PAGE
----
Centenary of Self GovernmentPrint Page
Trees were planted in Tingcombe Street in 1956 to commemorate the centenary of self government in New South Wales. A plaque is located in Central Park commemorating this event.
In 1853 a select committee chaired by William Charles Wentworth began drafting a constitution for responsible self-government for New South Wales. The Committee’s proposed Constitution Act was placed before the Legislative Council in August that year and, on the whole, accepted. Not accepted were proposals for a Lower House electoral distribution which would heavily favour the country and squatting interests, and an Upper House of Hereditary Peers, like the English House of Lords. The latter idea was particularly derided by the orator Daniel Henry Deniehy as a proposal for a "bunyip aristocracy". The revised Constitution Act, with an Upper House whose Members were appointed for life, was sent to the British Parliament and, with some further amendments, was passed into law on 16 July 1855.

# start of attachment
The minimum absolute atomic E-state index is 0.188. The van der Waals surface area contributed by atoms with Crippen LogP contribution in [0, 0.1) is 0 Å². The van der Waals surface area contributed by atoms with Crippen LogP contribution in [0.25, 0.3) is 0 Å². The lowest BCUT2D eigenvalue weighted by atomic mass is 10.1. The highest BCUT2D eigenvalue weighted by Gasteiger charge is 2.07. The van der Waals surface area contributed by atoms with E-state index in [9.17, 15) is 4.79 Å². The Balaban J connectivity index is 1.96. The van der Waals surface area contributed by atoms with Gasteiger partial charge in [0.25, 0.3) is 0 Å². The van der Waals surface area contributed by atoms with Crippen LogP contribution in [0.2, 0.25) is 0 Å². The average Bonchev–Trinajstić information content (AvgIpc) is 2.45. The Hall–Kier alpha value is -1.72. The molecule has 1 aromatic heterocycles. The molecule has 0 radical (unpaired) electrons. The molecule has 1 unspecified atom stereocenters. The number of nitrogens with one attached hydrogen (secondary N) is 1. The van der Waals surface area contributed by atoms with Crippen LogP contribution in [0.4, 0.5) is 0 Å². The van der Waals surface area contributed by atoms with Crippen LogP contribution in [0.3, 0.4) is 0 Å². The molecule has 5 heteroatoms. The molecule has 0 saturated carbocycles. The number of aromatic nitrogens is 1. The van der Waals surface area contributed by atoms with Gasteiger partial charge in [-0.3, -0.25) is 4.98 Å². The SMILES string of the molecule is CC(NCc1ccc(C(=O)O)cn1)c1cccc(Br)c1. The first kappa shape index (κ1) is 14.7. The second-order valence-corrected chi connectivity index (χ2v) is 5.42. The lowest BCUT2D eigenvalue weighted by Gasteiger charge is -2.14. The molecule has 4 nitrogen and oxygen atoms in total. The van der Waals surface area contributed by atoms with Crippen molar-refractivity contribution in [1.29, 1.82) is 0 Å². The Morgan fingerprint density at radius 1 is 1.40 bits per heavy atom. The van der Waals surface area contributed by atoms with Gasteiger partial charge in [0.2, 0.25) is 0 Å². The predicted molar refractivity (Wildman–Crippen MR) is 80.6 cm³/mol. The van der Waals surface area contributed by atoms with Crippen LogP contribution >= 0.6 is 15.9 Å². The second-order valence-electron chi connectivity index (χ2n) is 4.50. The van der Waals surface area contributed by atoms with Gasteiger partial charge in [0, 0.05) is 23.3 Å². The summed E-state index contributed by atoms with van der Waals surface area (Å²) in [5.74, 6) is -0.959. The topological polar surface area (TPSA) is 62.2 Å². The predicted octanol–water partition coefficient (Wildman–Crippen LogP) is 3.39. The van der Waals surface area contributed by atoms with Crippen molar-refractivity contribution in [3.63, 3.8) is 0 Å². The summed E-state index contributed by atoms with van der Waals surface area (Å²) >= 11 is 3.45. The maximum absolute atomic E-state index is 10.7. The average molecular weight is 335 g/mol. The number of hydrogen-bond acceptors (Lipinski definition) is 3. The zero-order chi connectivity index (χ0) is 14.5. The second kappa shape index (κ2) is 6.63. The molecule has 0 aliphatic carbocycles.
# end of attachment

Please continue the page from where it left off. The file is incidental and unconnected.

|Address:||Tingcombe Lane, Central Park, Armidale, 2320|
|GPS Coordinates:||Lat: -30.515556|
Note: GPS Coordinates are approximate.
|Approx. Monument Dedication Date:||1956|